The analysis showed the existence of discrimination and racism against old settlers and their manifestations at institutional and interpersonal levels.
Bhasker Malu, Assistant Professor, Jindal Institute of Behavioural Sciences, O. P. Jindal Global University, Sonipat, Haryana, India.
Santhosh Kareepadath Rajan, CHRIST (Deemed to Be University), Bengaluru, India.
Nikhita Jindal, CHRIST (Deemed to Be University), Bengaluru, India.
Aishwarya Thakur, Palo Alto University, Palo Alto, CA, USA.
Race-based stigma and discrimination have been extensively studied from the perspective of the northeastern community due to their minority status in most states of India. Discrimination experiences of the mainland Indians in the northeastern states, where they are a minority, are little discussed.
The Rajya Sabha (upper house of the parliament) Committee of Petitions in 2014 acknowledged that the old settlers were treated as “second-class citizens” in Sikkim. In the present study, we explored the existence and manifestation of discrimination experiences of old settlers who settled in Sikkim before 1975 and perceive themselves to be stigmatized.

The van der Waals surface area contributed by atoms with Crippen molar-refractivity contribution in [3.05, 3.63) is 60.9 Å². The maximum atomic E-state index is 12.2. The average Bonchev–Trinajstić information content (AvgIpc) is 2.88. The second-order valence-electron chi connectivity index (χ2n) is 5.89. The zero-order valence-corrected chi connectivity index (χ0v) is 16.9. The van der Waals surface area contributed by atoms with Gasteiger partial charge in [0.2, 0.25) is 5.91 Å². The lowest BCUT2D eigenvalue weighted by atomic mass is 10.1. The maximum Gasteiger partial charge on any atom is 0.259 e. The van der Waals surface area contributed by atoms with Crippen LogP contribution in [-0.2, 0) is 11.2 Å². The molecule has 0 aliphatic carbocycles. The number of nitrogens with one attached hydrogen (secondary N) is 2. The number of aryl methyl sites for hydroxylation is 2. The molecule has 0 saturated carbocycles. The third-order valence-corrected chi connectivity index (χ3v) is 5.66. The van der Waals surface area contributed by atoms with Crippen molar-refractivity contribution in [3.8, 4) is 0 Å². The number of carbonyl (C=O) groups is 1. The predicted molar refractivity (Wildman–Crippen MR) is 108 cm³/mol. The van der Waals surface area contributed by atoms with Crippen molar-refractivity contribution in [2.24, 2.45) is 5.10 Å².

This study focused on Sikkim because the state merged with India in 1975 and has had less time integrating with migrants or mainlanders than other northeastern states. We conducted nine semi-structured interviews with seven male and two female participants from the Marwari, Bihari, and Punjabi mainland communities. Using thematic analysis, we developed 1 global theme, 2 organizing themes, and 24 basic themes.
The analysis showed the existence of discrimination and racism against old settlers and their manifestations at institutional and interpersonal levels. The findings are important from a policymaking perspective as they provide evidence to the conclusion reached by the Rajya Sabha Committee on Petitions and provide valued suggestions for reports on race-based discrimination in India.
Published in: Psychological Studies
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